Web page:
5

Conducting Polymers Containing In-Chain Metal Centres : Electropolymerisation and Charge Transport

Hjelm, Johan January 2003 (has links)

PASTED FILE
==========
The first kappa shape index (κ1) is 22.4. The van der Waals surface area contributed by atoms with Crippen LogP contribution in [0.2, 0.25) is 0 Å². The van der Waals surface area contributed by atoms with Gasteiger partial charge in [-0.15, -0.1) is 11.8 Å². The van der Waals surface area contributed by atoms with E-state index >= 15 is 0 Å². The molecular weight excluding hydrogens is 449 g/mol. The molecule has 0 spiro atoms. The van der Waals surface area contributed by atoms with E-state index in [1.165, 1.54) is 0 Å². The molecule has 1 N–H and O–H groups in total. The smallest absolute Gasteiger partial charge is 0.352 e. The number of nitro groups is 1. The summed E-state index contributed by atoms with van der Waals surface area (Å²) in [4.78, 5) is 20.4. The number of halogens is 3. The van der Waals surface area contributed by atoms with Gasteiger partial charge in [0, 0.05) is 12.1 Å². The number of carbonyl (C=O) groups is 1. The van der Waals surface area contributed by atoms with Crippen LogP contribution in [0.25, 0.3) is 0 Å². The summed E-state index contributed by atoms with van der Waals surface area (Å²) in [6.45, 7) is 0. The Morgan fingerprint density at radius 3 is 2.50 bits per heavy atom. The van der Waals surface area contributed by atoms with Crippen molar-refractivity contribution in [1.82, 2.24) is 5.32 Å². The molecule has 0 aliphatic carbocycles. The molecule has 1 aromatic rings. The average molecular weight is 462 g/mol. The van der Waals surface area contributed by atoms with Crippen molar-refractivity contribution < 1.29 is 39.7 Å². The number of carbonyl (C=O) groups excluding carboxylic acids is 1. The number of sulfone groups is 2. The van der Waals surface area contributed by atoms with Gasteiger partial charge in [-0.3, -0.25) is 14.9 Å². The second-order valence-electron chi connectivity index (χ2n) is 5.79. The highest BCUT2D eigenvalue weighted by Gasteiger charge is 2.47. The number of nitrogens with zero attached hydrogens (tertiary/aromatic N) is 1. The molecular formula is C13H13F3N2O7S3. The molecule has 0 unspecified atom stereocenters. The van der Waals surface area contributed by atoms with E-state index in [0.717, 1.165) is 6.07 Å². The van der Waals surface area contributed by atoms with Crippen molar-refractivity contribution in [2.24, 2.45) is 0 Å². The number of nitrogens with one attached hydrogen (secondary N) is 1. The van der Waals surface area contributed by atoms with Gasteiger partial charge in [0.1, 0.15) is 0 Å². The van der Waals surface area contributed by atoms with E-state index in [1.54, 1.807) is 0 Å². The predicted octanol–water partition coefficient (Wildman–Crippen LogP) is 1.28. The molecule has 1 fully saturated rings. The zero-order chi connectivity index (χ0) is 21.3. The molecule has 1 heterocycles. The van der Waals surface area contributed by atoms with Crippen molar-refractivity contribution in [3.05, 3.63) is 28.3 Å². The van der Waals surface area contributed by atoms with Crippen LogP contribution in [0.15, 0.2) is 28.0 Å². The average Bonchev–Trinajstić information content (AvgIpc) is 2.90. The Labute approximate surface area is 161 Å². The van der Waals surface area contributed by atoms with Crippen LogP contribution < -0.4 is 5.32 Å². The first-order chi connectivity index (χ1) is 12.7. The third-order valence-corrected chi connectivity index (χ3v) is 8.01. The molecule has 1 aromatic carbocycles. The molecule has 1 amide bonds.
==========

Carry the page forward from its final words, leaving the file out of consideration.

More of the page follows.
Conjugated polymers that exhibit high electronic conductivities play key roles in the emerging field of molecular electronics. In particular, linking metal centres with useful electrochemical, photophysical, or catalytic properties to the backbone, or within the polymer chain itself, is a topic which has attracted a significant amount of interest lately. Structurally rigid monomers that can be electropolymerised to form highly conducting molecular wires may provide new insights into conduction mechanisms, e.g., exploiting resonant superexchange (electron-hopping) by tuning the energies of redox centre and bridge states. The focus of this thesis lies on the electrochemical investigation of preparation, growth dynamics, and charge transport dynamics of oligothiophene/transition metal hybrid materials. The incorporation of ruthenium(II) and osmium(II) terpyridine complexes into such polymeric assemblies was accomplished by an electropolymerisation procedure, to produce rod-like oligothienyl-bridged metallopolymers. The properties of the monomers used were characterised by optical spectroscopy and electrochemical techniques. Charge transport was studied in detail for some of the materials created, and it was found that the electron transport rate and dc conductivity was enhanced by up to two orders of magnitude compared to relevant non-conjugated polymers, demonstrating the usefulness of this approach for optimization of charge transport in metallopolymers. The charge transport diffusion coefficent was determined to (2.6 ± 0.5) x 10-6 cm2 s-1 for a quaterthienyl-bridged {Os(tpy)2} polymer by use of an electrochemical steady-state method carried out using a transistor-like experimental geometry. It was found that charge transport in these materials is concentration-gradient driven. The rate limiting step of the charge transport process was investigated using electrochemical impedance spectroscopy. The electropolymerisation dynamics of one of the monomers was studied using microelectrodes, and the results obtained shows that electropolymerisation is highly efficient, and indicate that mass transport controls this process. Through a combination of controlled potential deposition and SEM imaging it was demonstrated that it is possible to exploit the edge effect of microelectrodes to promote film growth in a direction co-planar with the electrode surface.